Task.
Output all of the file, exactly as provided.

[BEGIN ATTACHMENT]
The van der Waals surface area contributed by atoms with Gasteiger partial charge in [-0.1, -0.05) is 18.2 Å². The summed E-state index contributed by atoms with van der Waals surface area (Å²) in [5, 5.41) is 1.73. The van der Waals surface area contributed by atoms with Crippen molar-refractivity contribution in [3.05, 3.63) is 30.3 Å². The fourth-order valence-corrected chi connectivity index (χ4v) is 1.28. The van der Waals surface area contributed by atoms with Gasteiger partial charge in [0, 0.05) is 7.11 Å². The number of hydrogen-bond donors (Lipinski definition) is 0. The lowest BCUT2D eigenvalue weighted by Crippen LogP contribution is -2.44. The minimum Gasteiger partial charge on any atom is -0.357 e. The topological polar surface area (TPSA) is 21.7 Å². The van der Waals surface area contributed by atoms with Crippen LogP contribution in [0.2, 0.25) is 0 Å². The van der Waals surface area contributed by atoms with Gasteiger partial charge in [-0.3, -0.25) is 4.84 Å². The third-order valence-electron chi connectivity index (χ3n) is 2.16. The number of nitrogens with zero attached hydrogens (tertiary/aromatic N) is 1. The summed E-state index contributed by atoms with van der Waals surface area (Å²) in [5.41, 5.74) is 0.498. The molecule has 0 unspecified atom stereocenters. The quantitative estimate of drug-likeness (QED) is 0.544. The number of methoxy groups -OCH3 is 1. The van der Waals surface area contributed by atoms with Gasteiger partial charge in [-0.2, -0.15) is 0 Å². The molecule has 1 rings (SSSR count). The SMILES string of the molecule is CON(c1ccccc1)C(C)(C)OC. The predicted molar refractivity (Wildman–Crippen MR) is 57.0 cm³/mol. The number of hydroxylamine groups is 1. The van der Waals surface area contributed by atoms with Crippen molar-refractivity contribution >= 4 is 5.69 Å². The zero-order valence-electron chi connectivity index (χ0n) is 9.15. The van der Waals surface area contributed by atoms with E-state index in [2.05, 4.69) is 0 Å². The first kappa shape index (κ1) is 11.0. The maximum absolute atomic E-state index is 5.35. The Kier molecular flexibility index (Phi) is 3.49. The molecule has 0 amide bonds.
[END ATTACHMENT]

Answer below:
The van der Waals surface area contributed by atoms with Gasteiger partial charge in [-0.1, -0.05) is 18.2 Å². The summed E-state index contributed by atoms with van der Waals surface area (Å²) in [5, 5.41) is 1.73. The van der Waals surface area contributed by atoms with Crippen molar-refractivity contribution in [3.05, 3.63) is 30.3 Å². The fourth-order valence-corrected chi connectivity index (χ4v) is 1.28. The van der Waals surface area contributed by atoms with Gasteiger partial charge in [0, 0.05) is 7.11 Å². The number of hydrogen-bond donors (Lipinski definition) is 0. The lowest BCUT2D eigenvalue weighted by Crippen LogP contribution is -2.44. The minimum Gasteiger partial charge on any atom is -0.357 e. The topological polar surface area (TPSA) is 21.7 Å². The van der Waals surface area contributed by atoms with Crippen LogP contribution in [0.2, 0.25) is 0 Å². The van der Waals surface area contributed by atoms with Gasteiger partial charge in [-0.3, -0.25) is 4.84 Å². The third-order valence-electron chi connectivity index (χ3n) is 2.16. The number of nitrogens with zero attached hydrogens (tertiary/aromatic N) is 1. The summed E-state index contributed by atoms with van der Waals surface area (Å²) in [5.41, 5.74) is 0.498. The molecule has 0 unspecified atom stereocenters. The quantitative estimate of drug-likeness (QED) is 0.544. The number of methoxy groups -OCH3 is 1. The van der Waals surface area contributed by atoms with Gasteiger partial charge in [-0.2, -0.15) is 0 Å². The molecule has 1 rings (SSSR count). The SMILES string of the molecule is CON(c1ccccc1)C(C)(C)OC. The predicted molar refractivity (Wildman–Crippen MR) is 57.0 cm³/mol. The number of hydroxylamine groups is 1. The van der Waals surface area contributed by atoms with Crippen molar-refractivity contribution >= 4 is 5.69 Å². The zero-order valence-electron chi connectivity index (χ0n) is 9.15. The van der Waals surface area contributed by atoms with E-state index in [2.05, 4.69) is 0 Å². The first kappa shape index (κ1) is 11.0. The maximum absolute atomic E-state index is 5.35. The Kier molecular flexibility index (Phi) is 3.49. The molecule has 0 amide bonds.